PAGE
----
So Jacob rose early in the morning, and he took the stone that he had put under his head and set it up for a pillar and poured oil on the top of it. He called that place Bethel; but the name of the city was Luz at the first.

Wednesday, July 5, 2017

The Fifteenth Sunday in Ordinary Time (A), July 16, 2017 - Romans 8:1-11; Genesis 25:19-34; Matthew 13:1-9, 18-23

                                                     Van Gogh: The Sower (1888)

Romans 8:1-11

"He condemned sin in the flesh"

Oh, which did God in Christ condemn?
The sins we know so well, in them
That is, in others not like us -
Or in ourselves, which make less fuss?

Or is it not those sins themselves, 
But maybe God in Christ rebels
Against the notion that sins "count"
Against some magical amount
That at love's bar would cut you off?
("No more for you!")
                                   To that, God scoffs.

The mind that's still set on the flesh,
That is, on me, just doesn't mesh
With what the law of love can do;
It throws the system all askew.
For neither doing nor believing
Is any match for your receiving.

Scott L. Barton

There is therefore now no condemnation for those who are in Christ Jesus. For the law of the Spirit of life in Christ Jesus has set you free from the law of sin and of death. For God has done what the law, weakened by the flesh, could not do: by sending his own Son in the likeness of sinful flesh, and to deal with sin, he condemned sin in the flesh, so that the just requirement of the law might be fulfilled in us, who walk not according to the flesh but according to the Spirit. For those who live according to the flesh set their minds on the things of the flesh, but those who live according to the Spirit set their minds on the things of the Spirit. To set the mind on the flesh is death, but to set the mind on the Spirit is life and peace. For this reason the mind that is set on the flesh is hostile to God; it does not submit to God’s law—indeed it cannot, and those who are in the flesh cannot please God. But you are not in the flesh; you are in the Spirit, since the Spirit of God dwells in you. Anyone who does not have the Spirit of Christ does not belong to him.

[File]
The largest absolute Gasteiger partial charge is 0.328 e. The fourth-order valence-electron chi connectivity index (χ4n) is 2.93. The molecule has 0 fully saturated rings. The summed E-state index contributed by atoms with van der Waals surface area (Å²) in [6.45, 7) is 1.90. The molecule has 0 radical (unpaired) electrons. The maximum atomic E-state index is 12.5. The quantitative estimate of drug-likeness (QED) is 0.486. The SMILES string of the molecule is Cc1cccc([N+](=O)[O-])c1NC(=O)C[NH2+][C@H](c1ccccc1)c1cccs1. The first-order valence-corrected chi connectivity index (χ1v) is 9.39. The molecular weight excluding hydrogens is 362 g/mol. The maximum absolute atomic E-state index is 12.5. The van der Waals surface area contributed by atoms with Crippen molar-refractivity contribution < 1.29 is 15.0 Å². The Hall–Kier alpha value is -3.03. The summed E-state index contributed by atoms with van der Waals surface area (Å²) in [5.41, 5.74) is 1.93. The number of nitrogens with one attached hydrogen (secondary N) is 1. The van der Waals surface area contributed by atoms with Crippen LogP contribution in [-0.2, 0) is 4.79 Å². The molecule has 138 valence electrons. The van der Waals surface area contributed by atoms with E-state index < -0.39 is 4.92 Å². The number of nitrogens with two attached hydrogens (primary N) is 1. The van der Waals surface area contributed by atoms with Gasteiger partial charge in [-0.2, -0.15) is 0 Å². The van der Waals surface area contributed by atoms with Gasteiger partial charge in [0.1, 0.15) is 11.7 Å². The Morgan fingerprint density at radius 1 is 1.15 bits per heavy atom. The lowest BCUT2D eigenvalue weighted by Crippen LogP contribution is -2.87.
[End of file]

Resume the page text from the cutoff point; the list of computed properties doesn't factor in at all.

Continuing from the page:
But if Christ is in you, though the body is dead because of sin, the Spirit is life because of righteousness. If the Spirit of him who raised Jesus from the dead dwells in you, he who raised Christ from the dead will give life to your mortal bodies also through his Spirit that dwells in you.

                                   (After) Rembrandt: Esau Sells His Birthright

 +  +  +

Genesis 25:19-34
Poor Isaac

Scarred for life by that trip up Moriah,
His father tries to make it up to him
By getting a girl for him from back home.
But like father, like son, and the wife can't conceive.
Like father, like son, and the promise is in jeopardy.
Like father like son, and young Isaac tries to pass off his wife.
Like father, like son, and old Isaac prays.
And now a new wrinkle - twins,
And the right of the first-born out the window!
A dullard and a grabber, hardly the best of friends;
Father and mother each with their own favorite.

I'll bet it wasn't what old Isaac had in mind.
I hope someday he had the last laugh.

Scott L. Barton

These are the descendants of Isaac, Abraham’s son: Abraham was the father of Isaac, and Isaac was forty years old when he married Rebekah, daughter of Bethuel the Aramean of Paddan-aram, sister of Laban the Aramean. Isaac prayed to the Lord for his wife, because she was barren; and the Lord granted his prayer, and his wife Rebekah conceived. The children struggled together within her; and she said, ‘If it is to be this way, why do I live?’ So she went to inquire of the Lord. And the Lord said to her,
‘Two nations are in your womb,
   and two peoples born of you shall be divided;
one shall be stronger than the other,
   the elder shall serve the younger.’
When her time to give birth was at hand, there were twins in her womb. The first came out red, all his body like a hairy mantle; so they named him Esau. Afterwards his brother came out, with his hand gripping Esau’s heel; so he was named Jacob. Isaac was sixty years old when she bore them.

When the boys grew up, Esau was a skilful hunter, a man of the field, while Jacob was a quiet man, living in tents. Isaac loved Esau, because he was fond of game; but Rebekah loved Jacob.